Look out for fake arrest warrants, a scam growing in sophistication

Published 8:00 am Tuesday, June 18, 2024

Getting your Trinity Audio player ready...

The Administrative Office of the Courts (AOC) issued a Scam Alert on Monday, urging Kentuckians to be vigilant against scams involving fake arrest warrants bearing the forged signatures of court personnel and law enforcement officers.

It’s an old scam, but one that innocent people are victimized by every year, as it becomes more refined. Here is how it works.

Scammers are sending fraudulent warrants, demanding payment to avoid arrest. While such scams are not uncommon or isolated to Kentucky, the forgeries are becoming more sophisticated. The fraudulent warrants may display the Kentucky Court of Justice seal, a case number and list various charges including such offenses as failure to appear and missed jury duty.

Email newsletter signup

In these types of scams, recipients are typically instructed to call a number to get a settlement, provide personal identifying information, wire money or provide gift card numbers.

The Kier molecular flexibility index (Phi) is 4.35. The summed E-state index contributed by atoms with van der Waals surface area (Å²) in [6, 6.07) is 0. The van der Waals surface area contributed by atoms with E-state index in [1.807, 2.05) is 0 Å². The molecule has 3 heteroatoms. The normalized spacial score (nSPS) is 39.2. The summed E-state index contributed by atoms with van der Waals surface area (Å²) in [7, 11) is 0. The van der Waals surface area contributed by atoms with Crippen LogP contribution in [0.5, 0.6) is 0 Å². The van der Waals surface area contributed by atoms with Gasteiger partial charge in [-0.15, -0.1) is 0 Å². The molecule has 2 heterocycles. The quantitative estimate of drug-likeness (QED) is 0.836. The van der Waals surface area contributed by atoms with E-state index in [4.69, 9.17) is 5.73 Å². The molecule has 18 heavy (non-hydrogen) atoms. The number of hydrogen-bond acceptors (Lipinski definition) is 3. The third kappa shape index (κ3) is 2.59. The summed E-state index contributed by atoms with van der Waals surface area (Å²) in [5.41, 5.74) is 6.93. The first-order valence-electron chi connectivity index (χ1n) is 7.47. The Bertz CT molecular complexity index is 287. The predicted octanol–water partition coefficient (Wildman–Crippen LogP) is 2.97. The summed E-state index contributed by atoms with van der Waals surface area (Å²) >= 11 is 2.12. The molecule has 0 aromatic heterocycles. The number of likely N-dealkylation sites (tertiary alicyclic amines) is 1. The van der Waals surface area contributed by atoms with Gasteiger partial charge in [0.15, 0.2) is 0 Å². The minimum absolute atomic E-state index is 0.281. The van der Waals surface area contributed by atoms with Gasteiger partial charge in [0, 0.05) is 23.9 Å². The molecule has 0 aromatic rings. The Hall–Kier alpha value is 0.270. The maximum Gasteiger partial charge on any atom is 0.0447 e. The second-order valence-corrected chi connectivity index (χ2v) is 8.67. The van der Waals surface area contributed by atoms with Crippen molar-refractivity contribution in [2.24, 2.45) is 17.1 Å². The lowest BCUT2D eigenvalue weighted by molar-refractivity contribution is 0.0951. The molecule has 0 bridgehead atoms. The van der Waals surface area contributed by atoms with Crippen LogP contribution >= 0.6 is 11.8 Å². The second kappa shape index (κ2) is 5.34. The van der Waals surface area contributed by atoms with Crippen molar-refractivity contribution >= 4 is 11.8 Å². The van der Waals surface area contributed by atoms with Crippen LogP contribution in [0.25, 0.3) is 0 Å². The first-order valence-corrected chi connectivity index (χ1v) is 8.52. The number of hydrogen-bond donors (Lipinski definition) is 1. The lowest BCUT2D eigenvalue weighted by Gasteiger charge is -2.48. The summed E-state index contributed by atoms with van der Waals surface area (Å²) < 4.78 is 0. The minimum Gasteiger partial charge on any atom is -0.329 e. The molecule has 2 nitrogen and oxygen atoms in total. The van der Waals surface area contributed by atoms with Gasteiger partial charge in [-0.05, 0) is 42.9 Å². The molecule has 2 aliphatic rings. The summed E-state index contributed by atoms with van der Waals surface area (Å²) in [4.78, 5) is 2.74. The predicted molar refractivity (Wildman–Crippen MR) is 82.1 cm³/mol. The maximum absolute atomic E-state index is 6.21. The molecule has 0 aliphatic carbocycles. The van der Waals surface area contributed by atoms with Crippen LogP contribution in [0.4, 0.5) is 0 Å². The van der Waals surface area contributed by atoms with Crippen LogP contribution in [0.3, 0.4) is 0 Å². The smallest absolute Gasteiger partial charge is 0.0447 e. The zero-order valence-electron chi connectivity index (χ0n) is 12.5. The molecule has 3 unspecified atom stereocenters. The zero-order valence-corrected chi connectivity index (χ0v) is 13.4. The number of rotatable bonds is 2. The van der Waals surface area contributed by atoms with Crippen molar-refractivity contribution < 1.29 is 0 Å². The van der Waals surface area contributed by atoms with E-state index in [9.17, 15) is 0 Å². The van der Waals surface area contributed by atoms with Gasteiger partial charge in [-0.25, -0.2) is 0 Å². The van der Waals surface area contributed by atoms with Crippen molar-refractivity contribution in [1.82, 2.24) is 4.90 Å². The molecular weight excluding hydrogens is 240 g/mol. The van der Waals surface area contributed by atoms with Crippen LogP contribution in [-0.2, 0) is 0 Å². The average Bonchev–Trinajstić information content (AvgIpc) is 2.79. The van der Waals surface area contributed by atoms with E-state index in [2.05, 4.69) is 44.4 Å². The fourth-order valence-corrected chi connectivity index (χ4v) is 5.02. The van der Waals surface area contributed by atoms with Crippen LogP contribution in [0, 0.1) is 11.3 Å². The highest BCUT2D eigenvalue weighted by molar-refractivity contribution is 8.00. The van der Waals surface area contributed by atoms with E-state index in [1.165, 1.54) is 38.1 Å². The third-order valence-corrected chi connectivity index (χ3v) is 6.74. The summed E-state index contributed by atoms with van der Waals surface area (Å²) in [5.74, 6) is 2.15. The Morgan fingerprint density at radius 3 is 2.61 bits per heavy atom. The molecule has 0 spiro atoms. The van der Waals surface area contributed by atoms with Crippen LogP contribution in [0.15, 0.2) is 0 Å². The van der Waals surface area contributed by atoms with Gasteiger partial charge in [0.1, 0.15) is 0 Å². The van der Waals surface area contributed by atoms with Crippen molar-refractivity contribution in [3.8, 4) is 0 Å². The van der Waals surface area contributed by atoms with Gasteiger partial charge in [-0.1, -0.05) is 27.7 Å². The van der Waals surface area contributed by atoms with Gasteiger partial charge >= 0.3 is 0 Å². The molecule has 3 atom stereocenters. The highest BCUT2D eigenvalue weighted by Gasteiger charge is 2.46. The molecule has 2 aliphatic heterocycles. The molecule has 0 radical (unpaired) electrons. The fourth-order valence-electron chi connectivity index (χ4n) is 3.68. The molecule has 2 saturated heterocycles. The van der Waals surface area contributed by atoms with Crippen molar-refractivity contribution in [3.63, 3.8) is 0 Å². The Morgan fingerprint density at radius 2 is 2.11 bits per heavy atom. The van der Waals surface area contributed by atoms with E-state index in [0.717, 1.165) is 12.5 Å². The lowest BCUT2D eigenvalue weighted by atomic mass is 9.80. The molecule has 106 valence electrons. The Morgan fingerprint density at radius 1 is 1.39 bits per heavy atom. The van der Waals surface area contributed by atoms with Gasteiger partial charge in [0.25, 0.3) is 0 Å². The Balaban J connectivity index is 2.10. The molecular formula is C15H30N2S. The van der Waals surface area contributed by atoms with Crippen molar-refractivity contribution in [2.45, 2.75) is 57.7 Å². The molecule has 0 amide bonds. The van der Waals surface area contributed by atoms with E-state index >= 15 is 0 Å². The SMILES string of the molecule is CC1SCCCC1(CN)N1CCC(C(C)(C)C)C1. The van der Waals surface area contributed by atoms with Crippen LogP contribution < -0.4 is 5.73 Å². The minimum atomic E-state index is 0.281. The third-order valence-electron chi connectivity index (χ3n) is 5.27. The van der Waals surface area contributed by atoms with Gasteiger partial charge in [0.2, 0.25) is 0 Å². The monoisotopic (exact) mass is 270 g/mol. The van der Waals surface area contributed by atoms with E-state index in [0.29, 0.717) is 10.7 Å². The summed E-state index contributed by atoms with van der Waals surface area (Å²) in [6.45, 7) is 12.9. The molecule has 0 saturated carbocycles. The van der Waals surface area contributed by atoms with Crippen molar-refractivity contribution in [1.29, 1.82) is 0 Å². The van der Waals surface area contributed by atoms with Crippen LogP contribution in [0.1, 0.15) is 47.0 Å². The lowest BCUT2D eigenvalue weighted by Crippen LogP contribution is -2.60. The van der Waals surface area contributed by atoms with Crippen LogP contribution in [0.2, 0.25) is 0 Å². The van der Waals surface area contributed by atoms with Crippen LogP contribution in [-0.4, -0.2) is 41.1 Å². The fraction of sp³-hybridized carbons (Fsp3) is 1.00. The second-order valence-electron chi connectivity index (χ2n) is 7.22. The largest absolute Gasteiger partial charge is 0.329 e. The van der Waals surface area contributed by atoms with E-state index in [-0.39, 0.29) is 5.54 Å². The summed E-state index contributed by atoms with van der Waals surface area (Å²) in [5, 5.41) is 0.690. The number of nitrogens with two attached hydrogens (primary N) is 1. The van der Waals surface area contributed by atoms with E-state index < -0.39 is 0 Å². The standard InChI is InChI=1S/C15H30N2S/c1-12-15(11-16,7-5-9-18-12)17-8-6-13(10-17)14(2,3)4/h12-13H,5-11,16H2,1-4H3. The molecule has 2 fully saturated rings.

Scammers may even fake a phone number on caller ID so that the call appears to be from a court facility or another government agency. A valid arrest warrant would not be served by phone, text or email. Kentucky courts and law enforcement will never demand payment over the phone or a gift card number to satisfy an obligation.

To verify legal actions, contact the Circuit Court Clerk in the county indicated in the communication you receive. Individuals who have been contacted or victimized by scammers should immediately contact their local law enforcement agency.

The Administrative Office of the Courts in Frankfort is the operations arm of the state court system. The AOC supports the activities of nearly 3,300 court system employees and 413 elected justices, judges and circuit court clerks. As the fiscal agent for the state court system, the AOC executes the Judicial Branch budget.